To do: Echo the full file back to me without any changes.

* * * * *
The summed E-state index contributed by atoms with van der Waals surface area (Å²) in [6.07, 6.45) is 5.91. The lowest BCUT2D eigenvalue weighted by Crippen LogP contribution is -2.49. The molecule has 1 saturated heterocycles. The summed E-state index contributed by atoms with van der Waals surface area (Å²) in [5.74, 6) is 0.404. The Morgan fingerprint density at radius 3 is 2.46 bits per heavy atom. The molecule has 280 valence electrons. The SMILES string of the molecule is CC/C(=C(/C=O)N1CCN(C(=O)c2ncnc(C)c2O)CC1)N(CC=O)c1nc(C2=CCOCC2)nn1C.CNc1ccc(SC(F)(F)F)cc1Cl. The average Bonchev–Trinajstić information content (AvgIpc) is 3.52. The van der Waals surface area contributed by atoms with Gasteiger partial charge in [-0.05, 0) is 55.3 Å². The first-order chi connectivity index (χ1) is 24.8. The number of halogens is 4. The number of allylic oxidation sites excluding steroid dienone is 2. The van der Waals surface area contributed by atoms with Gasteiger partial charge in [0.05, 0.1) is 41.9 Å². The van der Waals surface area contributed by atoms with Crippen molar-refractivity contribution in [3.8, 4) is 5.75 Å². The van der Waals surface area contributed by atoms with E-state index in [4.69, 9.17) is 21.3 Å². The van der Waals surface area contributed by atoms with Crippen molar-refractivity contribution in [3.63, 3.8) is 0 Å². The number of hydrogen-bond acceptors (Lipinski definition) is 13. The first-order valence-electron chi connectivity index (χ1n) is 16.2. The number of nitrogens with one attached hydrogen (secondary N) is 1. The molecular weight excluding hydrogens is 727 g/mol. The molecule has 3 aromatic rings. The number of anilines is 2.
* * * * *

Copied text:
The summed E-state index contributed by atoms with van der Waals surface area (Å²) in [6.07, 6.45) is 5.91. The lowest BCUT2D eigenvalue weighted by Crippen LogP contribution is -2.49. The molecule has 1 saturated heterocycles. The summed E-state index contributed by atoms with van der Waals surface area (Å²) in [5.74, 6) is 0.404. The Morgan fingerprint density at radius 3 is 2.46 bits per heavy atom. The molecule has 280 valence electrons. The SMILES string of the molecule is CC/C(=C(/C=O)N1CCN(C(=O)c2ncnc(C)c2O)CC1)N(CC=O)c1nc(C2=CCOCC2)nn1C.CNc1ccc(SC(F)(F)F)cc1Cl. The average Bonchev–Trinajstić information content (AvgIpc) is 3.52. The van der Waals surface area contributed by atoms with Gasteiger partial charge in [-0.05, 0) is 55.3 Å². The first-order chi connectivity index (χ1) is 24.8. The number of halogens is 4. The number of allylic oxidation sites excluding steroid dienone is 2. The van der Waals surface area contributed by atoms with Gasteiger partial charge in [0.05, 0.1) is 41.9 Å². The van der Waals surface area contributed by atoms with Crippen molar-refractivity contribution in [3.8, 4) is 5.75 Å². The van der Waals surface area contributed by atoms with E-state index in [4.69, 9.17) is 21.3 Å². The van der Waals surface area contributed by atoms with Crippen molar-refractivity contribution in [3.63, 3.8) is 0 Å². The number of hydrogen-bond acceptors (Lipinski definition) is 13. The first-order valence-electron chi connectivity index (χ1n) is 16.2. The number of nitrogens with one attached hydrogen (secondary N) is 1. The molecular weight excluding hydrogens is 727 g/mol. The molecule has 3 aromatic rings. The number of anilines is 2.